Scientists rejuvenate skin cells by 30 years

WALL – In England, researchers have rejuvenated the skin cells of a 53-year-old woman to the equivalent of those of a 23-year-old woman.

City of Cambridge scientists believe they can do the same with other tissues in the body.

To research; It aims to develop treatments for age-related diseases such as diabetes, heart disease and neurological disorders.

The skin cell rejuvenation technology builds on the techniques used to create the cloned sheep Dolly over 25 years ago.

The leader of the Babraham Institute team, in partnership with the University of Cambridge, is Prof. Wolf Reik told the BBC he hopes the technique can be used to keep people healthy longer as they age.

teacher. “Many common illnesses get worse with age, and it’s very exciting to be able to help people in this way,” said Wolf Reik.

Reik notes that the study, published in the journal eLife, is still at a very early stage. According to Reik, there are a few scientific issues that need to be resolved before this work moves from the lab to the clinic, but this is an important step in showing for the first time that cellular rejuvenation is possible.


The origins of the technique date back to the 1990s, with Dolly the cloned sheep. Researchers at the Roslin Institute in Edinburgh have developed a method to turn a sheep’s skin cell into an embryo, giving rise to Dolly.

The goal of Roslin’s team was not to create sheep or human clones, but to create embryonic stem cells with this technique. They hoped that these stem cells could be transformed into specific tissues, such as muscle, cartilage and nerve cells, to replace diseased organs.

The cart technique was simplified in 2006 by Professor Shinya Yamanaka of Kyoto University. The new method, called IPS, involved adding chemicals to adult cells for about 50 days. This led to genetic changes that transformed adult cells into stem cells.

In the Dolly and IPS techniques, the stem cells created must be replicated to turn into cells and tissues that the patient needs. It turned out to be difficult. Despite decades of effort, the use of stem cells to treat disease is currently extremely limited.

Professor Reik’s team used the IPS technique on 53-year-old skin cells. However, they reduced the chemical bath applied to produce stem cells from these 50-day cells to 12.

Dr. Dilgeet Gill was surprised to find that the cells did not develop into embryonic stem cells, but that these cells were rejuvenated and produced skin cells that looked and acted as if they had been taken from a 23 year old. years.

“I remember the day I got the results, and I didn’t really believe that some of the cells were 30 years younger than they should have been. It was a very exciting day,” says Gill.


Because the IPS method increases the risk of cancer, the technique cannot be put into clinical practice immediately.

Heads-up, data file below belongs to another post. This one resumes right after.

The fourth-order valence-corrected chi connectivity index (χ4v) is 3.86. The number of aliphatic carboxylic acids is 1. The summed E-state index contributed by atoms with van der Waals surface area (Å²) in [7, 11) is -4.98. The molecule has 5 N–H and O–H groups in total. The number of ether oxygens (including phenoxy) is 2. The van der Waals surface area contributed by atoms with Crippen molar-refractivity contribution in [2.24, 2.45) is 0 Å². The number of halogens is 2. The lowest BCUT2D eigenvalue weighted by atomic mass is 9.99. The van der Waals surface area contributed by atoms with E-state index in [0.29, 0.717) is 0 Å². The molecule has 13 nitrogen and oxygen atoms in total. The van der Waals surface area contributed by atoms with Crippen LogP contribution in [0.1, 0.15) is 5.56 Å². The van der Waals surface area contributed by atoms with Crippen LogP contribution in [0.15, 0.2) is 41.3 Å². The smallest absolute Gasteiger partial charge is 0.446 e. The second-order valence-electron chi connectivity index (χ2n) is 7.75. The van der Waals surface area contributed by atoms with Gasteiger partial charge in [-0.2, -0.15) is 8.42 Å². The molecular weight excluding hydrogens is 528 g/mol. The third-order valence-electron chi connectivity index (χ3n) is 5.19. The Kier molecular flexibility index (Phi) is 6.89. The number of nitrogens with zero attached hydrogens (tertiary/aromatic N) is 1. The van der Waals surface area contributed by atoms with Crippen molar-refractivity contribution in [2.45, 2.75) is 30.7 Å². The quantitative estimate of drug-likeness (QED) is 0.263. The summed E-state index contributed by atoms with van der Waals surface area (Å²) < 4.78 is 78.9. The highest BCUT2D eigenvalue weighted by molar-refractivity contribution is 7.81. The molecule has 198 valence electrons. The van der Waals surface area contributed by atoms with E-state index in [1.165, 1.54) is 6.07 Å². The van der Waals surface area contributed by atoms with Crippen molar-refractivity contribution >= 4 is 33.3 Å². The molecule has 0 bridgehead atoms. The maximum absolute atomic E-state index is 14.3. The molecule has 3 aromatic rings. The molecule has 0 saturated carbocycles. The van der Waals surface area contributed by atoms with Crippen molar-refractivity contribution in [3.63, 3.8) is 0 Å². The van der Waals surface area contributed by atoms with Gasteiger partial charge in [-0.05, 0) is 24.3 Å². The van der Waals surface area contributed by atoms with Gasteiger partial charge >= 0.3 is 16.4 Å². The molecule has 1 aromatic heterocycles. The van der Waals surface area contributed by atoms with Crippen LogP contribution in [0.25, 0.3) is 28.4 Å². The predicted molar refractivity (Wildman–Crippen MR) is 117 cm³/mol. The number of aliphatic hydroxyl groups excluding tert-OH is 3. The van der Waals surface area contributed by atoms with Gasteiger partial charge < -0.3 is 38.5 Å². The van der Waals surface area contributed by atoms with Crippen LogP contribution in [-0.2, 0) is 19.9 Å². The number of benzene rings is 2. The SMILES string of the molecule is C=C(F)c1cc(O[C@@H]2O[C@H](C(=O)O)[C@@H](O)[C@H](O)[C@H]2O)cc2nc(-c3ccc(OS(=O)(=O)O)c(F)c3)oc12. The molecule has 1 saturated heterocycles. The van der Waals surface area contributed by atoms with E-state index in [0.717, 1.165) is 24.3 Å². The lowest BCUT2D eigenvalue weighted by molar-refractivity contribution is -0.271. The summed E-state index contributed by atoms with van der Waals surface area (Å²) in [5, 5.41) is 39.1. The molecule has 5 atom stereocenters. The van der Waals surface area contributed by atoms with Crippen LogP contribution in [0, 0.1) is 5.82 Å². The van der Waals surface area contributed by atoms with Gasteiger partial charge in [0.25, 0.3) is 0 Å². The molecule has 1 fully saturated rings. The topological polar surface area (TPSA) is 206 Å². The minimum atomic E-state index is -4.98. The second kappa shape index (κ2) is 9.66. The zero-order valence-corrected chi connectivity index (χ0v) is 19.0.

But according to Professor Reik, now that it is known that it is possible to rejuvenate the cells, his team could find a safer alternative method:

“The long-term goal is to get people to age more healthily, by extending healthy lifespan rather than lifespan.”


According to Professor Reik, the first applications of this technique could be to develop drugs that rejuvenate the skin so that older people can speed up the healing of cut or burned areas of the body.

In experiments simulating a wound, the researchers found that rejuvenated skin cells move faster, showing that this is in principle possible.

The next step is to see if this technology will work on other tissues such as muscle, liver and blood cells.

Professor Melanie Welham, chair of the Biotechnology and Biological Sciences Research Council, which partially funded the research that revealed Dolly the sheep, says the technology’s long-suspended clinical benefits may not be so far off with this new development.

“If similar approaches or new therapies can revive immune cells that become less functional with age, it may be possible in the future to increase people’s ability to fight infections as well as their ability to respond to vaccines. .”


The question is whether research efforts in this area will lead to a whole body regeneration method, an elixir of youth or an anti-aging pill. teacher. Reik states that this idea is not far from complete.

“When the technique was applied to genetically modified mice, some signs of rejuvenation were observed. One experiment showed signs of rejuvenated pancreas for its diabetes-fighting potential.”

But the professor at the Crick Institute in London. According to Robin Lovell-Badge, the scientific barriers between Reik’s results in the laboratory and the simplest clinical applications are significant.

Lovell-Badge thinks it would also be important to translate the rejuvenation process into other tissue types, or an anti-aging pill:

“If you can find other chemicals that will do the same thing, that’s good, but they can be just as bad. So it’s a long-term goal to think that you’ll find those chemicals easily and that you will be safer.

“Other cell types may also require different conditions that are difficult to control. Whether it can be done safely throughout the body is such a remote possibility that I think it would be pure speculation.” (Turkish BBC)

Leave a Comment